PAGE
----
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Friday, November 28, 2014

We gather together to ask the Lord’s blessing;
he chastens and hastens his will to make known;
the wicked oppressing now cease from distressing,
Sing praises to his name; he forgets not his own.

Beside us to guide us, our God with us joining,
ordaining, maintaining his kingdom divine;
so from the beginning the fight we were winning;
thou, Lord, wast at our side; all glory be thine!

We all do extol thee, thou leader triumphant,
and pray that thou still our defender wilt be,
Let thy congregation escape tribulation;
thy name be ever praised! O Lord, make us free!

Adrianus Valerius’s “We Gather Together” (tune: Kremser)
trans. Theodore Baker
from Glory to God: The Presbyterian Hymnal

I have always thought of this beloved hymn as a Thanksgiving hymn. That is probably because it is listed in our old blue hymnal in the “Thanksgiving” section and many congregations always sing it on the Sunday closest to that national holiday! I was surprised, therefore, when I opened our new hymnal and found it in the section labeled “The Life of the Nations.” I did not understand that categorization at all. But after researching the origins of this hymn, I have new clarity. Dr. Michael Hawn, Professor of Church Music at Perkins Seminary in Dallas, offers a detailed history of the hymn:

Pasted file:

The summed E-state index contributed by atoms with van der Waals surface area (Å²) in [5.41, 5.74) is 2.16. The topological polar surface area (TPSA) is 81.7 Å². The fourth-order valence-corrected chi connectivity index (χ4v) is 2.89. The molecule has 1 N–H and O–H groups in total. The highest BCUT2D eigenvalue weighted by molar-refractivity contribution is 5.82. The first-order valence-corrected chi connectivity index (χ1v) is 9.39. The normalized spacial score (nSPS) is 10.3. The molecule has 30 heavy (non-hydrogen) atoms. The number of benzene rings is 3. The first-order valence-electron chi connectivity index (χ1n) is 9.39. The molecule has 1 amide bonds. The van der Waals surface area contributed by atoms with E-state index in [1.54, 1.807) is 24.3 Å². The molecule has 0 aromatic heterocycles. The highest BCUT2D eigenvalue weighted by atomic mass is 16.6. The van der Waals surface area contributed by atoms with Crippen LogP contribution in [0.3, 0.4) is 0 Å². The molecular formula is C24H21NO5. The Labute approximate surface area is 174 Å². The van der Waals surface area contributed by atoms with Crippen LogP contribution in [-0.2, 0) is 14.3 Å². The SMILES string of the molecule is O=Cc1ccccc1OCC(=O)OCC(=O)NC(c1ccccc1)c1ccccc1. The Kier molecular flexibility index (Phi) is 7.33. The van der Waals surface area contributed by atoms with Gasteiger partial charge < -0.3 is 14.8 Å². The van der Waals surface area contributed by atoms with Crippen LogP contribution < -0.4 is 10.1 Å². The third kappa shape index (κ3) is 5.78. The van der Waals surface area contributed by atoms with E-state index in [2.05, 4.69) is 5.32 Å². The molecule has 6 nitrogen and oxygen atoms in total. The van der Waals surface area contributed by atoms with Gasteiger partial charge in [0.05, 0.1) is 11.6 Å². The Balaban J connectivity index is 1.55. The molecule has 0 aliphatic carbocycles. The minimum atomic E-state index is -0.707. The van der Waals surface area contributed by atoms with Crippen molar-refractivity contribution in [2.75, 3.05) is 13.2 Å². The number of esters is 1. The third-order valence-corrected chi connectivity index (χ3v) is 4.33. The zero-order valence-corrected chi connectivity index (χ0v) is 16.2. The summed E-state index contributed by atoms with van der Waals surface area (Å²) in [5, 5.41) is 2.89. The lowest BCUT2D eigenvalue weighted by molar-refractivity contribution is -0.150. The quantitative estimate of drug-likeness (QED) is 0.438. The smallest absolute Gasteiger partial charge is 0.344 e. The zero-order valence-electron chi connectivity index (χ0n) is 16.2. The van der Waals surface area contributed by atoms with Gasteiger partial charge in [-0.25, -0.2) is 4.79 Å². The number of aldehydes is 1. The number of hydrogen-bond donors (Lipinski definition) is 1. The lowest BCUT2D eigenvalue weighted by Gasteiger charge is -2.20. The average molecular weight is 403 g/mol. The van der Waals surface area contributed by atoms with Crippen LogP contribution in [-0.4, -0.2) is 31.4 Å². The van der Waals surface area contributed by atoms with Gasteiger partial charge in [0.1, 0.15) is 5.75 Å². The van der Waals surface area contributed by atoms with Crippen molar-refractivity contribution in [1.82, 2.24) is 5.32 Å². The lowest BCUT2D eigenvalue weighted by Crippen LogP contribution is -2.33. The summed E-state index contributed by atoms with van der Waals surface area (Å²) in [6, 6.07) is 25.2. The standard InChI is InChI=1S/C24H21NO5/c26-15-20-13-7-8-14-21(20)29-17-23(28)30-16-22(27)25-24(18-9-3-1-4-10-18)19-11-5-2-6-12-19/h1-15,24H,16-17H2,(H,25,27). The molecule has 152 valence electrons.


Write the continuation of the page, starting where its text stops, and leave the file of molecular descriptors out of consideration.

This hymn is a late sixteenth-century expression of celebration of freedom by the Netherlands from Spanish oppression. . . . The Dutch, long a stronghold for the Reformed theology of John Calvin, were in a struggle against Spain for their political independence and against the Catholic church for religious freedom. A twelve-year truce was established in 1609, giving young Prince Frederick Henry a chance to mature into an able politician and soldier.

During this time, the Dutch East India Company extended its trade beyond that of the English. The high period of Dutch art flourished with Hals, Vermeer, and Rembrandt. Under the guidance of Prince Frederick Henry’s leadership, Spain’s efforts to regain supremacy on land and sea were finally overcome in 1648. There was indeed much for which to be thankful. (

I had no idea that this was a “war” hymn! But once we know that history, the hymn reads differently. With that background, it is easy to slip into reading the hymn as a triumphalist cry of victory. And yet, even though that probably rings true to the original intent, the last stanza stands on its own. The last stanza truly is an eschatological verse. It speaks of freedom, but not from Spain. It speaks of freedom from pain and tribulation, from tears, perhaps from war. The poetry also lifts up God as our true Sovereign, echoing Psalm 143 that reminds us, “do not put your trust in princes, in mortals, in whom there is no help.” By claiming God as Sovereign, they are reminding themselves and us under whose reign, in whose household, we truly live. And that is a verse I can sing with gusto at Thanksgiving time, as well as all year long. 

Gracious Sovereign, we are truly thankful that you continue to call us together as part of your body in this world. We are thankful that we can help each other sense your guidance, your blessing, your order in our lives. Yet most of all, we are deeply grateful for the way that you continue to be our Home. For only when we are abiding in your household, your reign, are we truly able to be free. Amen.

Written by Shannon J. Kershner, Pastor

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